Welding and the History of Welding by aihaozhe2

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									When you drive your car or look at a light fixture in the street or open your
microwave, chances are that there is something in any of those items that has been
welded. These products and others have been a part of the process of welding for
more years than you might imagine.

Welding actually started a very long time ago during the Middle Ages. Many artifacts
have been found that date back to the Bronze Age. These have been small boxes that
were welded together with what is called lap joints; no one is exactly sure what these
were used for, but this was important to that time.

The Egyptians also made a variety of tools by welding pieces of iron together.
Perhaps this is where Maxwell's Hammer comes later? Who can say! Then came the
rise of the Middle Ages and many people there were able to use blacksmithing for
iron. Different modifications were made along the way until the welding that is used
to day was developed.

There were several significant inventions in the 1800s that influenced welding
included here:

? The invention of acetylene by an Englishman named Edmund Davy.
? Gas welding and cutting became known and a way to cement pieces of iron
together.
? Arc lighting was a very popular part of welding after the electric generator
became known.
? Arc and resistance welding become another popular aspect of welding.
? Nikolai N. Benardos receives a patent for welding in 1885 and 1887 from
America and Britain.
? C.L. Coffin receives an American patent for a arc welding process.

After the 1800s many more patents and inventions were made in order to create more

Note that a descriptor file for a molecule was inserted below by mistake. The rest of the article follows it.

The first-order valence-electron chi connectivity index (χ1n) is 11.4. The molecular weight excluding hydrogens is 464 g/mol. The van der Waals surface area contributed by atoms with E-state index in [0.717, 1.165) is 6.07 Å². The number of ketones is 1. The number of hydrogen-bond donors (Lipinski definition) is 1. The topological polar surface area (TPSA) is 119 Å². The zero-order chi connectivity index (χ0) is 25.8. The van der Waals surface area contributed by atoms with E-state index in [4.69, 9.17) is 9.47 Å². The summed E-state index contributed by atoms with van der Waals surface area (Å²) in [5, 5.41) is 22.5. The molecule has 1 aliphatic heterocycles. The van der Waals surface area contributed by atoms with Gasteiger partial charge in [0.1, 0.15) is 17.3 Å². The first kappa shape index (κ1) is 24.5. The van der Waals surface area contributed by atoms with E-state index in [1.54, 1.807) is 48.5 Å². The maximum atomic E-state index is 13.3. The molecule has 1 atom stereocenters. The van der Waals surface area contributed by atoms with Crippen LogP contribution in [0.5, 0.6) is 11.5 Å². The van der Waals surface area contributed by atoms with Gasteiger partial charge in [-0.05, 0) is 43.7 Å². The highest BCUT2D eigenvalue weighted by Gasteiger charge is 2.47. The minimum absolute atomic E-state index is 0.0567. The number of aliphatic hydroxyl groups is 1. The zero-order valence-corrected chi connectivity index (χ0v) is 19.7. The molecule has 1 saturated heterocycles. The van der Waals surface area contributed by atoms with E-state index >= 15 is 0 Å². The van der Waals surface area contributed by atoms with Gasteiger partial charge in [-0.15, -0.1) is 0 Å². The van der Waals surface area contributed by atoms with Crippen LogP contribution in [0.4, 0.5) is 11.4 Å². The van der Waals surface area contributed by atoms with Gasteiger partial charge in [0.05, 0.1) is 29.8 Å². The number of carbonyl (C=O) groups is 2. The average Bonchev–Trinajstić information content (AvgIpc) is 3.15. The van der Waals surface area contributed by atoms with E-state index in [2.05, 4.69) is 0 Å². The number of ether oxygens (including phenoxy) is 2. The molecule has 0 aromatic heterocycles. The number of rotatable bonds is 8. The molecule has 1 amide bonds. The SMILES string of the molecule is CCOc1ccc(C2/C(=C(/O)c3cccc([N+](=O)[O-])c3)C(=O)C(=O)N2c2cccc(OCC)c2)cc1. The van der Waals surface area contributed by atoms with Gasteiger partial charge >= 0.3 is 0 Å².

ways of doing welding but one of the greatest needs would come much later during
World War I because this process was needed to create arms. Because of the demand
welding firms became a staple of America and Europe because the war needed
welding machines and electrodes to go with them.

During the war people really got a chance to look at how welding worked and it
became a very popular way of work. So much so that in 1919 the first American
Welding Society was begun. This nonprofit organization came directly out of through
a group of men who called themselves the Wartime Welding Committee of the
Emergency Fleet Corporation (Source: Miller Welds).

The 1950s and 1960s were also a significant time for welding because a welding
process using CO2 was discovered and a variation of this form of welding that used
inert gas became very popular in the 1960s because it produced a different type of arc.
There have been a number of improvements in the welding trade over these years and
today the process has added two areas, friction and laser welding. These two have
created a more specialized field and therefore more opportunities for learning.

One interesting point about laser welding is that those people who use it have found
that is a tremendous heat source so it can actually weld both metal and non-metal
objects.

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